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PostPosted: Tue Aug 01, 2006 4:30 pm 
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It looks like New Yorker has picked this very fine Korean film up for US distribution some time soon:

http://www.newyorkerfilms.com/nyf/t_ele ... man1_t.htm

As far as I can tell, this is the very first Hong film to actually obtain US distribution. Congratulations (and good luck) to New Yorker for taking a chance on this!


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PostPosted: Tue Aug 01, 2006 4:55 pm 
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How does this stack up with the rest of of his work?


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PostPosted: Tue Aug 01, 2006 5:10 pm 
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denti alligator wrote:
How does this stack up with the rest of of his work?

I'm not a good person to ask -- I consider Hong one of the best younger directors and I like all of his films very much -- and feel they each have their own particular special virtues.

Some reviewers felt this film was "slighter" than his previous work. I didn't really understand their problem.


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PostPosted: Tue Aug 01, 2006 5:24 pm 
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Michael Kerpan wrote:
denti alligator wrote:
How does this stack up with the rest of of his work?

I'm not a good person to ask -- I consider Hong one of the best younger directors and I like all of his films very much -- and feel they each have their own particular special virtues.


I agree. He's yet to make a bad film. Personally, I prefer Kangwon Province and Virgin Stripped Bare, in which he's more formally adventurous, but Woman Is The Future of Man is a fine character piece with his trademark pitiless view of the male animal. You're likely to get much more out of the film by viewing it in the context of the rest of his work: it could well look 'slighter' or more conventional in isolation.


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PostPosted: Tue Aug 01, 2006 5:28 pm 
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I loved Kangwon and Virgin, and to a slightly lesser degree Turning Gate and Pig, so I'll be sure to see this.


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PostPosted: Tue Aug 01, 2006 6:55 pm 
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If I had to pick my two top favorites, they would also be "Kangwon" and "Virgin" -- but the others come very close behind these.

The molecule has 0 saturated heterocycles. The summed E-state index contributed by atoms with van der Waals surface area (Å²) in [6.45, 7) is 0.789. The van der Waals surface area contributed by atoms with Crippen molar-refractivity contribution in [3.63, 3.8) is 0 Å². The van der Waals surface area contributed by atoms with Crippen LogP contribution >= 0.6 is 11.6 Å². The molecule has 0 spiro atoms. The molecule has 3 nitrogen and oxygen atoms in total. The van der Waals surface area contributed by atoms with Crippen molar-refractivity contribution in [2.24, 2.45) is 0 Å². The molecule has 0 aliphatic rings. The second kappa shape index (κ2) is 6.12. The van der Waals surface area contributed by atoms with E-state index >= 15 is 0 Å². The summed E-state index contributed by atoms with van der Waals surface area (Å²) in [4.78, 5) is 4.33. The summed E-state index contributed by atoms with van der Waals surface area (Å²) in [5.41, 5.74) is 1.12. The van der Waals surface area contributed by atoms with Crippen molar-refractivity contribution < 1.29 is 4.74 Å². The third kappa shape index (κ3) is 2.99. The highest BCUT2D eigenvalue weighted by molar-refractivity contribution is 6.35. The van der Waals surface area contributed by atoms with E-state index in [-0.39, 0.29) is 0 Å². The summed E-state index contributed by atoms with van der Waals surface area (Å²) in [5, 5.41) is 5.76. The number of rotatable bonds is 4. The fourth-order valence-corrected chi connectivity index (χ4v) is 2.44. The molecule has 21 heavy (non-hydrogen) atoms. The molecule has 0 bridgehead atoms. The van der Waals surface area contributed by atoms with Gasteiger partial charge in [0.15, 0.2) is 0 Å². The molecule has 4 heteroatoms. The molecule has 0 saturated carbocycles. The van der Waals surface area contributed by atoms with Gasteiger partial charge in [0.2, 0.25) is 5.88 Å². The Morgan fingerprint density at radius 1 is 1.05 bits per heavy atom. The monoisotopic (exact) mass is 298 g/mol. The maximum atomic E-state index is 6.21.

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PostPosted: Wed Aug 02, 2006 6:01 am 
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While "Virgin" is my favorite, this was not far behind. I agree that he has yet to make a poor film!


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PostPosted: Tue Oct 03, 2006 8:50 pm 
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I missed the ship that the dvd edition of this film sailed on, and I know New Yorker will botch this somehow (they justhave to), so does anyone know if there will be another version (oh, let's say region 3 or 2? asia?) re-release soon? The 2-disc limitededition has been out-of-printfor a while now; maybe the french PAL release will be our saving grace? Hmm hmm hmmmm.


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PostPosted: Wed Oct 04, 2006 5:45 am 
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Here is Filmbrain's review of Woman Is The Future Of Man. He seems the best placed to put the film in the context of the rest of the director's work. The 'Like Anna Karina's Sweater' blog also covers a lot of other Korean films (it's inspired me to try out The President's Last Bang!)


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PostPosted: Fri Apr 13, 2018 7:43 am 

Joined: Sun Apr 10, 2011 11:12 am
Tale of Cinema & Woman is the Future of Man: Two Films by Hong Sang-soo

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This collection brings together Women is the Future of Man and Tale of Cinema, the fifth and sixth films by Hong Sangsoo, the masterful South Korean filmmaker who has been favourably compared to that great French observer of human foibles, Eric Rohmer.

Women is the Future of Man tells of two long-time friends, a filmmaker (Kim Taewoo) and a teacher (Yoo Jitae), who have had an affair with the same woman (Sung Hyunah). The friends decide to meet the girl one more time and see what happens...